Orson - Manchester Academy 1 - 23.10.06
This time last year your correspondent took a friend to a small bar in Manchester to watch an unknown band. The friend rarely watched live music, his most recent CD was the latest album from U2 or Oasis and he never watched unsigned bands. By the end of the set he was convinced this band were going to be massive. That band readers was orson and it's become one of
those "I Was There" moments for the people of Manchester and those that weren't really there are forced to lie and say they were there.
It's important for Orson that they were discovered in Manchester, instead of London, because despite their chart domination over the past 12 months Orson are an unconventional band in every sense of the word. Far from spritly young pups we've come to expect from bands such as the Arctic Monkeys and The Kooks, Orson are all pushing well into their 30s and struggled for 8 years as an unsigned band before being discovered online and being asked to fly over to the In The City conference in Manchester where got signed, money was lavished on them and a few weeks later they'd had their debut video recorded and were supporting Duran Duran on their Uk tour. Perversely the worst song they have in an amazing collection "No Tomorrow" went to number 1.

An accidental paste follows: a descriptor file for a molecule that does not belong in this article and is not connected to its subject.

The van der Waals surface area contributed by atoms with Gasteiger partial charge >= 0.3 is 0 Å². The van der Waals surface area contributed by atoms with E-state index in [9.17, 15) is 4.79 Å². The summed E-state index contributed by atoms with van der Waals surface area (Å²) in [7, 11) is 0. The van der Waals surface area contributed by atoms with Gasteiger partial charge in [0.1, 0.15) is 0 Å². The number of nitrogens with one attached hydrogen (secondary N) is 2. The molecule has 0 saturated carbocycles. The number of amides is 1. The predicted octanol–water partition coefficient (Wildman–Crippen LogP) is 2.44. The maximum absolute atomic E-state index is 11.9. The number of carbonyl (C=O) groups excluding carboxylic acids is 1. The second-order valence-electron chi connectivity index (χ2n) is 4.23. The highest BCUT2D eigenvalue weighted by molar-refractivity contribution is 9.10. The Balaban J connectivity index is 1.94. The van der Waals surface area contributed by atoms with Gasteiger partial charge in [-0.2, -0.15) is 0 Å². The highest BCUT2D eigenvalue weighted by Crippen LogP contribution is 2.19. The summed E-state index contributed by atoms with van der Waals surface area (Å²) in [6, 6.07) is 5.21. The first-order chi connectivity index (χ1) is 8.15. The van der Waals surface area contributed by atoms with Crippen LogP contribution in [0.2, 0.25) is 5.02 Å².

Not much has changed for the band since we last saw them. Sure they're a lot tighter and now look like a full blown stadium band just waiting to break over but the set list is essentially the same. Those classic R&B influences, Chuck Berry not R Kelly, are shining through louder than ever but most of all they are proving themselves as classic songwriters. Although it isnt played tonight they recently wrote the lastest Sugababes single "Easy" which has the Orson stamp all over it, but it spruced up Richard X style for the pop masses and the only worry is that Orson dont simply become jobbing songwriters like Greg Alexander of New Radicals, a band that they draw obvious musical similarities with.
Tonight in Manchester though the songs that really stand out for us are the ballads "Happiness" and "Look Around". Sure, "Bright Idea" and "Downtown" are great songs but in tonights high voltage set its these slower songs that really stand as Orson's world beating catalogue starts to take shape.
The big question Orson have to ask is they had 8 years to write their debut album. How will they come up with the goods for the second album in just 12 months of constant touring?
Photos: Kirsty Umback www.kirstyumback.com
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